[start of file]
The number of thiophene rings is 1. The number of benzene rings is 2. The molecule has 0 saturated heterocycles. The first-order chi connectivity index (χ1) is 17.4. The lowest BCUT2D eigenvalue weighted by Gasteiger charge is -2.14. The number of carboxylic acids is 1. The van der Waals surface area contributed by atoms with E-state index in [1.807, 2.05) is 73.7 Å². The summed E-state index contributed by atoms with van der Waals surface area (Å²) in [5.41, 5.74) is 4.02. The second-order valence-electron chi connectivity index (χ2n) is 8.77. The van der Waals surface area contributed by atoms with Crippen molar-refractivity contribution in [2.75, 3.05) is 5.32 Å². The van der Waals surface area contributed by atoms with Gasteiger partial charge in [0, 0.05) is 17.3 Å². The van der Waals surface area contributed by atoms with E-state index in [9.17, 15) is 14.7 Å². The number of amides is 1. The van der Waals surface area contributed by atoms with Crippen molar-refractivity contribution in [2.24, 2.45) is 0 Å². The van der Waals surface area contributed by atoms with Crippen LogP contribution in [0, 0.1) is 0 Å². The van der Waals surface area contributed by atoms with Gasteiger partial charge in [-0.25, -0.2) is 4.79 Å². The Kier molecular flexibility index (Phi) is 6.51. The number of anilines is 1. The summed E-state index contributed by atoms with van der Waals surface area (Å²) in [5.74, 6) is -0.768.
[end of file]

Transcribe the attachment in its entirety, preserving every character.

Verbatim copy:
The number of thiophene rings is 1. The number of benzene rings is 2. The molecule has 0 saturated heterocycles. The first-order chi connectivity index (χ1) is 17.4. The lowest BCUT2D eigenvalue weighted by Gasteiger charge is -2.14. The number of carboxylic acids is 1. The van der Waals surface area contributed by atoms with E-state index in [1.807, 2.05) is 73.7 Å². The summed E-state index contributed by atoms with van der Waals surface area (Å²) in [5.41, 5.74) is 4.02. The second-order valence-electron chi connectivity index (χ2n) is 8.77. The van der Waals surface area contributed by atoms with Crippen molar-refractivity contribution in [2.75, 3.05) is 5.32 Å². The van der Waals surface area contributed by atoms with Gasteiger partial charge in [0, 0.05) is 17.3 Å². The van der Waals surface area contributed by atoms with E-state index in [9.17, 15) is 14.7 Å². The number of amides is 1. The van der Waals surface area contributed by atoms with Crippen molar-refractivity contribution in [2.24, 2.45) is 0 Å². The van der Waals surface area contributed by atoms with Crippen LogP contribution in [0, 0.1) is 0 Å². The van der Waals surface area contributed by atoms with Gasteiger partial charge in [-0.25, -0.2) is 4.79 Å². The Kier molecular flexibility index (Phi) is 6.51. The number of anilines is 1. The summed E-state index contributed by atoms with van der Waals surface area (Å²) in [5.74, 6) is -0.768.